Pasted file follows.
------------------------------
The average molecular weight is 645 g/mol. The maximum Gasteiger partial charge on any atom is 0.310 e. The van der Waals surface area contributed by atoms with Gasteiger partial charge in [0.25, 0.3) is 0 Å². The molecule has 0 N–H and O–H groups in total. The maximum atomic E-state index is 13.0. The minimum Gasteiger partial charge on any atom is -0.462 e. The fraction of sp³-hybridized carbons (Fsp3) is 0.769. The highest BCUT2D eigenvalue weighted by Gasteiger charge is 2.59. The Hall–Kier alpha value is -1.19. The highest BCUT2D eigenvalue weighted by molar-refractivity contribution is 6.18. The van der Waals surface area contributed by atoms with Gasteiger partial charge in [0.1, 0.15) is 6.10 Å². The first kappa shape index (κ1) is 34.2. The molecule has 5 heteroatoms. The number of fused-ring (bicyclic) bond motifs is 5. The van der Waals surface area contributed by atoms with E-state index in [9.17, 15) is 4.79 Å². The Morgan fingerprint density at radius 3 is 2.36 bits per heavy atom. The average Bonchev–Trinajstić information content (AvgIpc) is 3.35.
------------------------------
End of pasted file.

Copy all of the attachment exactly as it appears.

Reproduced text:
The average molecular weight is 645 g/mol. The maximum Gasteiger partial charge on any atom is 0.310 e. The van der Waals surface area contributed by atoms with Gasteiger partial charge in [0.25, 0.3) is 0 Å². The molecule has 0 N–H and O–H groups in total. The maximum atomic E-state index is 13.0. The minimum Gasteiger partial charge on any atom is -0.462 e. The fraction of sp³-hybridized carbons (Fsp3) is 0.769. The highest BCUT2D eigenvalue weighted by Gasteiger charge is 2.59. The Hall–Kier alpha value is -1.19. The highest BCUT2D eigenvalue weighted by molar-refractivity contribution is 6.18. The van der Waals surface area contributed by atoms with Gasteiger partial charge in [0.1, 0.15) is 6.10 Å². The first kappa shape index (κ1) is 34.2. The molecule has 5 heteroatoms. The number of fused-ring (bicyclic) bond motifs is 5. The van der Waals surface area contributed by atoms with E-state index in [9.17, 15) is 4.79 Å². The Morgan fingerprint density at radius 3 is 2.36 bits per heavy atom. The average Bonchev–Trinajstić information content (AvgIpc) is 3.35.